Vanilla Aircraft's VA001 unmanned aircraft successfully completes five-day flight
After five days, one hour twenty-four minutes, and traversing more than 7000 miles, Vanilla Aircraft's VA001 touched down at NASA Wallops Flight Facility in Virginia, successfully completing what is being reported as the longest unmanned internal combustion powered flight in history. The 36-ft (11-m) wingspan, diesel-powered aircraft landed with three days of fuel remaining on board, successfully meeting its goal of a five day flight. Carrying multiple payloads, including a NASA-furnished multispectral imager and a DoD-furnished sensor and radio, this flight showed the practical use of an ultra-endurance heavy fuel aircraft.
Developed and operated by a five-person startup out of Falls Church, VA, the aircraft carries up to 1.1 ft3 (0.03 m3) of payload, with a 30 lb (13.6 kg) weight limit and provides 800 W of power. Built to operate for up to ten days at altitudes up to 15,000 ft (4572 m) with a dash speed of 75 knots (139 km/h; 86 mph) and loiter speeds of around 55 knots (102 km/h; 63 mph), the VA001 is designed to enable users to devise many missions capitalizing on its open design.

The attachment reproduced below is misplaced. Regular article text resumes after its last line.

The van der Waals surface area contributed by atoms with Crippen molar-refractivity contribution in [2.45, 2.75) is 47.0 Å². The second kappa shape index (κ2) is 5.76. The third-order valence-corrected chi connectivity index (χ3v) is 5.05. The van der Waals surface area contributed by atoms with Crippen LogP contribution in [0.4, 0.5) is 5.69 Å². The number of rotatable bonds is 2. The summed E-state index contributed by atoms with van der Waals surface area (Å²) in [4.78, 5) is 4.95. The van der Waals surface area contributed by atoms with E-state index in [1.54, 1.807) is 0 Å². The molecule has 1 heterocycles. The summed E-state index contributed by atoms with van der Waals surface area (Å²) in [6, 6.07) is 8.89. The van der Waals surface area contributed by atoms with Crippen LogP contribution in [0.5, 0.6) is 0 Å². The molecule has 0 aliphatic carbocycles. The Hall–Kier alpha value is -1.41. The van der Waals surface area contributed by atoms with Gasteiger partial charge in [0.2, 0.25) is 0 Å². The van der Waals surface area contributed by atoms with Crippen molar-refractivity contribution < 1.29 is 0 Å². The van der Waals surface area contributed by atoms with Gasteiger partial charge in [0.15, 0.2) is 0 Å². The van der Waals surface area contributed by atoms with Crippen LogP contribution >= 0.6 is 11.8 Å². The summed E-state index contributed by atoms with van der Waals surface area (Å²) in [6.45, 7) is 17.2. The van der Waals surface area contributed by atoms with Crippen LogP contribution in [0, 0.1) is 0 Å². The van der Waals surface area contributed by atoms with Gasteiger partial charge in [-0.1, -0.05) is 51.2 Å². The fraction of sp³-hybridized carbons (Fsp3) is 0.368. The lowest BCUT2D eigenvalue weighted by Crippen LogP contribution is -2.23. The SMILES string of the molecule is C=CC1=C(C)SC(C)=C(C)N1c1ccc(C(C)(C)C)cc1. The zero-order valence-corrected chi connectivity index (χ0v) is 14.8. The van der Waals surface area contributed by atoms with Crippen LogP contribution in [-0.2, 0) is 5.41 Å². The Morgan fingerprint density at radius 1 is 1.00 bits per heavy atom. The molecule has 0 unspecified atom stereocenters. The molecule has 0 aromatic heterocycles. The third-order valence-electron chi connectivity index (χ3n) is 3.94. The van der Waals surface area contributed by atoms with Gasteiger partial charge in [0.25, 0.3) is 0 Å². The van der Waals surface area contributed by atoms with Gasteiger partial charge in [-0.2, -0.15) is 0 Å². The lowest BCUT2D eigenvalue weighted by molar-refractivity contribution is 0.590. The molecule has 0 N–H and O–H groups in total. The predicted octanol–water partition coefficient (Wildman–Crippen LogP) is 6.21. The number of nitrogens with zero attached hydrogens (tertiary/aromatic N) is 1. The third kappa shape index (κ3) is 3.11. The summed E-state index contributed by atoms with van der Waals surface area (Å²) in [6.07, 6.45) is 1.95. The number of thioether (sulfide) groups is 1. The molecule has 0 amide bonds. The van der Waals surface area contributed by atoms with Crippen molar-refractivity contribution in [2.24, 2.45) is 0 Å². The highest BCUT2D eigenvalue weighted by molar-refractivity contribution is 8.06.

This was the tenth flight of the aircraft, which was intended to show the potential of its affordability and design. The aircraft executed a pilot-controlled takeoff Wednesday morning, October 18, was switched to autopilot control, and quietly orbited above Wallops Island's Virginia Space UAS Runway at 5000 ft (1524 m) in a 2-mi (3.2-km) orbit, maintaining the flight path to be flown with another soon-to-be-installed camera system. On Monday, October 23, it made a successful autonomous landing back at NASA Wallops. The flight was completed under funding from the Office of Naval Research.
The endurance capability of the VA001 will reportedly allow persistent operations for both commercial and military applications. It is expected that additional flights will demonstrate the capability to carry classified and unclassified payloads, including electro-optical and infrared imagers, synthetic aperture radar, SIGINT systems, and communications nodes. Likely commercial applications include agricultural mapping, disaster zone imaging, cellular network and internet distribution, and infrastructure monitoring.
Chief Engineer Neil Boertlein said, "As exciting as this milestone is, the flight itself was quite boring. The plane did what it was designed to do and landed ready to go right back into the air again."
Test Director Jeremy Novara added, "Previous flights had already validated our performance predictions, but this flight really demonstrated the reliability and ease of operation that a low-cost persistent unmanned aircraft can obtain."
Tim Heely, CEO, stated, "We have begun to fully demonstrate the viability of this ultra-long endurance aircraft system and are anxious to test new payloads and realize capabilities heretofore unimagined. We are excited to bring a new affordable, easily sustainable capability to the quickly expanding unmanned system environment."
The company plans to begin production in the coming months and is open to teaming with payload providers.